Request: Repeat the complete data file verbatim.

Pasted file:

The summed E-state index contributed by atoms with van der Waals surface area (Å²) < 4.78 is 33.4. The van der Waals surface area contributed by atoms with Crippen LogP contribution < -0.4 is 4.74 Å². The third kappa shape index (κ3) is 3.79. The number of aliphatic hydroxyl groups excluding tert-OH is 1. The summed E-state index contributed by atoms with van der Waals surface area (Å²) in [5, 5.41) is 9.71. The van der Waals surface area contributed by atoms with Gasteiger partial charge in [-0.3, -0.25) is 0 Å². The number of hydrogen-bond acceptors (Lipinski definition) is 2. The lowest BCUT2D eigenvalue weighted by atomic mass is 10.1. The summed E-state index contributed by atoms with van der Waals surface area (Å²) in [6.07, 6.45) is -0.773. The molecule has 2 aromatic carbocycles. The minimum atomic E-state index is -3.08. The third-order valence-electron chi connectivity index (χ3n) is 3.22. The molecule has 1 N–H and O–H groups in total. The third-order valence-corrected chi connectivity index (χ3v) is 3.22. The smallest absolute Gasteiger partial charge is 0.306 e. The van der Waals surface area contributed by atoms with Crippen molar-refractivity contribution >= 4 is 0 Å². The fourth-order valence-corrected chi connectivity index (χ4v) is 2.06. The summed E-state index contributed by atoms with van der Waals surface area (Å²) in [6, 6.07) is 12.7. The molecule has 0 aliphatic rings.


The summed E-state index contributed by atoms with van der Waals surface area (Å²) < 4.78 is 33.4. The van der Waals surface area contributed by atoms with Crippen LogP contribution < -0.4 is 4.74 Å². The third kappa shape index (κ3) is 3.79. The number of aliphatic hydroxyl groups excluding tert-OH is 1. The summed E-state index contributed by atoms with van der Waals surface area (Å²) in [5, 5.41) is 9.71. The van der Waals surface area contributed by atoms with Gasteiger partial charge in [-0.3, -0.25) is 0 Å². The number of hydrogen-bond acceptors (Lipinski definition) is 2. The lowest BCUT2D eigenvalue weighted by atomic mass is 10.1. The summed E-state index contributed by atoms with van der Waals surface area (Å²) in [6.07, 6.45) is -0.773. The molecule has 2 aromatic carbocycles. The minimum atomic E-state index is -3.08. The third-order valence-electron chi connectivity index (χ3n) is 3.22. The molecule has 1 N–H and O–H groups in total. The third-order valence-corrected chi connectivity index (χ3v) is 3.22. The smallest absolute Gasteiger partial charge is 0.306 e. The van der Waals surface area contributed by atoms with Crippen molar-refractivity contribution >= 4 is 0 Å². The fourth-order valence-corrected chi connectivity index (χ4v) is 2.06. The summed E-state index contributed by atoms with van der Waals surface area (Å²) in [6, 6.07) is 12.7. The molecule has 0 aliphatic rings.